The National Security Agency (NSA) is poised to deliver an initial cloud computing capability for the entire intelligence community (IC) that will significantly enhance cybersecurity and mission performance, and unleash the power of innovation for intelligence agencies, Lonny Anderson, NSA chief information officer, says.
On Wednesday, the Defense Department (DOD) issued its long-awaited cloud computing strategy. Officials also announced in a memo from Teri Takai, chief information officer for the DOD, that the Defense Information Systems Agency (DISA) will oversee the new strategy as "enterprise cloud service broker." The designation means that all department components are required to obtain cloud-computing capabilities through DISA or to obtain a waiver from Takai's office as the DOD's designated review authority.
Terremark Federal Group Incorporated, Miami, Florida, is being awarded a $9,116,831 modification to a firm-fixed-price contract to provide cloud-based computing, infrastructure, data, and analytical support under the General Services Administration Special Item Number (SIN) 132-51 and SIN 132-52. The Defense Advanced Research Projects Agency is the contracting activity.
The U.S. Defense Information Systems Agency (DISA) is helping lead the charge to bring more mobility, cloud computing and information sharing to the Defense Department. Sweeping changes ahead aim to make secure and nonsecure communications possible down to the handheld level. In this month's issue of SIGNAL Magazine, Technology Editor George I.
While the general perception is that a cloud is a cloud, that won't be the case for government agencies. Experts revealed more specifics about federal, state and local migration to cloud computing during the first panel at AFCEA International's Homeland Security Conference. Eventually a governmentwide cloud for all services and data may be created, but today, while some services can move to the cloud environment, others will require customized clouds. For example, email services are a good candidate for the cloud, but those agencies that require extra security are likely to create private clouds for data storage and exchange.
A recently released draft plan provides a road map for federal agencies and industry to navigate through the development of the cloud-computing model. In the January issue of SIGNAL Magazine, Technology Editor George I. Seffers explores the document in his article, "Hitting the Hard Spots on the Road to Cloud."
From securing the cloud to unwrapping new architecture compliance requirements, 2011 was a busy year for the tech public sector. In the New Year's spirit of renewal and rededication, here are five resolutions federal agencies should make. 1. Leverage IT to meet budget requirements The government fiscal landscape changed radically in the last year with budget cuts across the majority of federal agencies. The Obama's Administration fiscal 2012 budget proposal calls for a five-year discretionary spending freeze along with $33 billion in additional cuts. Yet, there is a reason why federal IT spending to commercial contractors is expected to grow five percent annually.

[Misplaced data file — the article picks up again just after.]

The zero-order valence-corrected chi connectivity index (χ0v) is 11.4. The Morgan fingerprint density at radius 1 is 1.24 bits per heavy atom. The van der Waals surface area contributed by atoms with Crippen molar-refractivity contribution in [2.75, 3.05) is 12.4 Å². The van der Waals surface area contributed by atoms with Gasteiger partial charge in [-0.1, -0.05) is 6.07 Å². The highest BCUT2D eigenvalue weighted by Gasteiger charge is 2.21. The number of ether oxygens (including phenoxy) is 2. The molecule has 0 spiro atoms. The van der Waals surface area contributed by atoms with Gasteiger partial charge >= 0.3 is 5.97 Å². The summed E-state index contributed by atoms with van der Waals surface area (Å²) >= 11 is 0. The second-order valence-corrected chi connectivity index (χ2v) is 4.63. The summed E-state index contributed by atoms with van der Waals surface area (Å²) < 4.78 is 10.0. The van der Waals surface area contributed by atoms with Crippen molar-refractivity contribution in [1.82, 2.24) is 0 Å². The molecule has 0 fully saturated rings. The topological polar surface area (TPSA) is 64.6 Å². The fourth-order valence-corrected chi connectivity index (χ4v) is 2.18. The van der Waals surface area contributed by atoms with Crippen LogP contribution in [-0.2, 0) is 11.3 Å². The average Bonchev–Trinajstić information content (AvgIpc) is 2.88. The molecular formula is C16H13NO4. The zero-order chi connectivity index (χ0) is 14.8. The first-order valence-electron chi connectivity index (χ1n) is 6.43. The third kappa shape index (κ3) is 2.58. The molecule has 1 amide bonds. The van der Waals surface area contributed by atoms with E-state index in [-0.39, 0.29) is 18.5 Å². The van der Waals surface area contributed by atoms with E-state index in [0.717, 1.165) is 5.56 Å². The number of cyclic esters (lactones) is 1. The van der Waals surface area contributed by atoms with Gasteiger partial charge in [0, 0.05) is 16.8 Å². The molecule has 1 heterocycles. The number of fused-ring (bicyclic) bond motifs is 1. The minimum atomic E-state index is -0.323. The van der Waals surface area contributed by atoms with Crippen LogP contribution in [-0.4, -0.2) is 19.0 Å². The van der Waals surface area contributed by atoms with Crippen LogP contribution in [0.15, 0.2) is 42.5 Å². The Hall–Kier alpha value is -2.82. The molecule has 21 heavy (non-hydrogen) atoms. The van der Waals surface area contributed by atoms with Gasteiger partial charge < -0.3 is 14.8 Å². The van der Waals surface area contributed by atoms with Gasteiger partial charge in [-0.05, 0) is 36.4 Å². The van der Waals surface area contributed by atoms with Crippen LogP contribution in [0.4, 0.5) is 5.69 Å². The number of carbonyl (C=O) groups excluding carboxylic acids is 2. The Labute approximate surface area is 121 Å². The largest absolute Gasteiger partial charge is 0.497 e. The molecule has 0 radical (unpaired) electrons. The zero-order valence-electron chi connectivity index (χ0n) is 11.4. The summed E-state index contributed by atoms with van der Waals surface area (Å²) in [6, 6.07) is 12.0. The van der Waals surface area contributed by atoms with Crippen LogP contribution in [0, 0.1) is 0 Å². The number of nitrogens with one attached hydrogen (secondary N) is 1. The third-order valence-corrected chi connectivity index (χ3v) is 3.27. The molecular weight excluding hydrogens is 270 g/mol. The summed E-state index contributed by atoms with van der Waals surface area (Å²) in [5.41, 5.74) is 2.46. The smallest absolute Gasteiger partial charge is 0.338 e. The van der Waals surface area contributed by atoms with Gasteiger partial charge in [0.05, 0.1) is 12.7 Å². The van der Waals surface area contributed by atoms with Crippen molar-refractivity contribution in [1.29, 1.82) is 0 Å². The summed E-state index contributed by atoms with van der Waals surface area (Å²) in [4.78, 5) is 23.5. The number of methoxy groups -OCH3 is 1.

Telcordia Technologies Incorporated of Piscataway, New Jersey, is being awarded a $7,111,956 cost plus fixed fee contract to research, develop, test, and deploy the Autonomous Collaborative Control for Resilient Cyber Defense system. The focus will be on the development of a clean slate approach to engineer cloud computing infrastructure that designs out known vulnerabilities and provides the ability to contain previously unknown attacks to recover with immunity. Deliverable items are software, hardware, and technical reports. Air Force Research Laboratory, Rome New York, is the contracting activity.
SRI International of Menlo Park, California, is being awarded a $7,491,195 cost plus fixed fee contract to be a companion program to the existing Clean-slate design of resilient, adaptive, secure hosts (CRASH) effort. CRASH takes a clean-slate approach to limiting the vulnerabilities within each host. Modular research-based composably trustworthy mission-oriented resilient clouds is concerned with the amplifying effect of the network, seeking to turn this around and use the network as a vulnerability damper and a source of resiliency. Deliverable items include prototype software, hardware and reports. Air Force Research Laboratory, Rome New York, is the contracting activity.